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A comprehensive analysis of the Cupin gene family in soybean (Glycine max).

Wang X, Zhang H, Gao Y, Sun G, Zhang W, Qiu L - PLoS ONE (2014)

Bottom Line: The distributions of GmCupin genes implied that long segmental duplications contributed significantly to the expansion of the GmCupin gene family.Selective analysis based on single nucleotide polymorphisms (SNPs) in cultivated and wild soybeans revealed sixteen Gmcupins had selected site(s), with all SNPs in Gmcupin10.3 and Gmcupin07.2 genes were selected sites, which implied these genes may have undergone strong selection effects during soybean domestication.Taken together, our results contribute to the functional characterization of Gmcupin genes in soybean.

View Article: PubMed Central - PubMed

Affiliation: School of Agronomy, Anhui Agricultural University, Hefei, China.

ABSTRACT
Cupin superfamily of proteins, including germin and germin-like proteins (GLPs) from higher plants, is known to play crucial roles in plant development and defense. To date, no systematic analysis has been conducted in soybean (Glycine max) incorporating genome organization, gene structure, expression compendium. In this study, 69 putative Cupin genes were identified from the whole-genome of soybean, which were non-randomly distributed on 17 of the 20 chromosomes. These Gmcupin proteins were phylogenetically clustered into ten distinct subgroups among which the gene structures were highly conserved. Eighteen pairs (52.2%) of duplicate paralogous genes were preferentially retained in duplicated regions of the soybean genome. The distributions of GmCupin genes implied that long segmental duplications contributed significantly to the expansion of the GmCupin gene family. According to the RNA-seq data analysis, most of the Gmcupins were differentially expressed in tissue-specific expression pattern and the expression of some duplicate genes were partially redundant while others showed functional diversity, suggesting the Gmcupins have been retained by substantial subfunctionalization during soybean evolutionary processes. Selective analysis based on single nucleotide polymorphisms (SNPs) in cultivated and wild soybeans revealed sixteen Gmcupins had selected site(s), with all SNPs in Gmcupin10.3 and Gmcupin07.2 genes were selected sites, which implied these genes may have undergone strong selection effects during soybean domestication. Taken together, our results contribute to the functional characterization of Gmcupin genes in soybean.

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Chromosomal locations and predicted clusters for Gmcupin genes.The schematic diagram of genome-wide chromosome organization and segmental duplication arising from the genome duplication event in soybean was derived from the CViT genome search and synteny viewer at the Legume Information System (http://comparative-legumes.org). The chromosomal positions of all Gmcupin genes were mapped on each chromosome. Colored blocks to the left of each chromosome show duplications with chromosomes of the same color. The chromosome numbers are indicated at the top of each bar and sizes of chromosomes are represented by the vertical scale. The locations of centromeric repeats are shown as black rectangles over the chromosomes.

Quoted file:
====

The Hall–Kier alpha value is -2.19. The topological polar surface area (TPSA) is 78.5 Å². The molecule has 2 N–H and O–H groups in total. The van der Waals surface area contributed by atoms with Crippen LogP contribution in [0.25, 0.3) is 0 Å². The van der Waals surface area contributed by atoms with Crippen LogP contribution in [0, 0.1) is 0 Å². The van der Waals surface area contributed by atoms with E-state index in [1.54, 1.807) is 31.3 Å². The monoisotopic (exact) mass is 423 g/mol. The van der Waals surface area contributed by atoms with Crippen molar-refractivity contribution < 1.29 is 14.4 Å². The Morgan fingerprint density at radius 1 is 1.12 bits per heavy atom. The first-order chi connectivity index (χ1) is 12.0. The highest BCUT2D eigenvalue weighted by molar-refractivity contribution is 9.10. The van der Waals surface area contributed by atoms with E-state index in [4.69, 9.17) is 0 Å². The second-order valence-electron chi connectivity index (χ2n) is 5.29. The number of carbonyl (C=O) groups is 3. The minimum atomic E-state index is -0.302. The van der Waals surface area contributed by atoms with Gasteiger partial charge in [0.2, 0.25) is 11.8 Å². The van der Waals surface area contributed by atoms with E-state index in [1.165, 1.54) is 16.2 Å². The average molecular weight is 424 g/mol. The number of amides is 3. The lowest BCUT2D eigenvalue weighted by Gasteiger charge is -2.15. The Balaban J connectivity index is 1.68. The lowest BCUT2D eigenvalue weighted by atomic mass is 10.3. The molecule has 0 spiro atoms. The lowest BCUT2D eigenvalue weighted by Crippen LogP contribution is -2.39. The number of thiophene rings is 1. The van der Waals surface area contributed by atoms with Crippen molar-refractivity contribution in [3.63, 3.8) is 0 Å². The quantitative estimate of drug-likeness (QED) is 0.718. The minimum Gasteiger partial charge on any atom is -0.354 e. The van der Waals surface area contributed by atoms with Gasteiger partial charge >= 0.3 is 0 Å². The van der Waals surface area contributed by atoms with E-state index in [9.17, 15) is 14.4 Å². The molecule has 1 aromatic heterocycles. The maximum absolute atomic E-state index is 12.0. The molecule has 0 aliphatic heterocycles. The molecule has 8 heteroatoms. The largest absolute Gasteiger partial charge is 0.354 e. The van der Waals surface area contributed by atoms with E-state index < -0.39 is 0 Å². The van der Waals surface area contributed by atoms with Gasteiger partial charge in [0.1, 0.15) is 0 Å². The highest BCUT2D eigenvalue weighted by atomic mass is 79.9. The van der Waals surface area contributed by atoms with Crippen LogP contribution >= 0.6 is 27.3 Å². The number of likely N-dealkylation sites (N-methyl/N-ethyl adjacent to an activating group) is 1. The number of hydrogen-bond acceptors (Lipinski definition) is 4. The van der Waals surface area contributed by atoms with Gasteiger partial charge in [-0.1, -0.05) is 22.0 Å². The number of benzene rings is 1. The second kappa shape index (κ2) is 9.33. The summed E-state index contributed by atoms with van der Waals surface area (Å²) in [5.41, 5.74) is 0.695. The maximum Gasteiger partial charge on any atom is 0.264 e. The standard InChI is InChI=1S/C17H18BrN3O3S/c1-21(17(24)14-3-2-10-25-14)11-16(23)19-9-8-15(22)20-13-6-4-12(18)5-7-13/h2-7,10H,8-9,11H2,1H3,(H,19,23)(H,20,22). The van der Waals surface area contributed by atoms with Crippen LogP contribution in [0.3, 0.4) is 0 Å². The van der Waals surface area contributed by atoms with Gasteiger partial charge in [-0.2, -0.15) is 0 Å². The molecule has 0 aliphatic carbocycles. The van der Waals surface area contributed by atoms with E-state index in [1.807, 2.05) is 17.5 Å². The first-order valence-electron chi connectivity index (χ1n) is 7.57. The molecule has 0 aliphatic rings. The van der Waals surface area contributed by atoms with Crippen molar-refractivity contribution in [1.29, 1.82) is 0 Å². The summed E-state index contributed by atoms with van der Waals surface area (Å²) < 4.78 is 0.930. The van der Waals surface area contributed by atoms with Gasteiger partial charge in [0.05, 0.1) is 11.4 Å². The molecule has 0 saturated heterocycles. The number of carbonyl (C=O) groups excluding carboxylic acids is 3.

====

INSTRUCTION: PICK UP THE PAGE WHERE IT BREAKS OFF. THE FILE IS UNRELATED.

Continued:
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pone-0110092-g003: Chromosomal locations and predicted clusters for Gmcupin genes.The schematic diagram of genome-wide chromosome organization and segmental duplication arising from the genome duplication event in soybean was derived from the CViT genome search and synteny viewer at the Legume Information System (http://comparative-legumes.org). The chromosomal positions of all Gmcupin genes were mapped on each chromosome. Colored blocks to the left of each chromosome show duplications with chromosomes of the same color. The chromosome numbers are indicated at the top of each bar and sizes of chromosomes are represented by the vertical scale. The locations of centromeric repeats are shown as black rectangles over the chromosomes.

Mentions: As revealed in Figure 3, Gmcupin genes were non-randomly distributed on 17 of the 20 chromosomes. Fifteen Cupin genes were localized on chromosome 19, while eleveen genes were localized on chromosome 16. In contrast, no more than two Gmcupins genes were localized on eleven chromsomes. What's more, no Cupin genes were distributed on chromosome 11, 14 and 18, respectively. Most Gmcupins presented substantial clustering on several chromosomes especially on those with high densities of the genes. To be exact, 10 Gmcupin genes on chromosome 16 were arranged in four clusters, with each in less than 9-kb (Gmcupin16.1, Gmcupin16.2, and Gmcupin16.3 located within 8.5-kb; Gmcupin16.4, Gmcupin16.5 and Gmcupin16.6 located within 8.8-kb; Gmcupin16.7 and Gmcupin16.8 located within 5.3-kb; Gmcupin16.9 and Gmcupin16.10 located within 5-kb), the other Gmcupin gene Gmcupin16.11 is also close to its neighbor Gmcupin16.10 within a 1.7-kb segment. Similarly, Gmcupin19.7 and Gmcupin19.8 located within a 4.5-kb segment, while Gmcupin19.10 and Gmcupin19.11 located within a 19-kb segment on the same chromosome.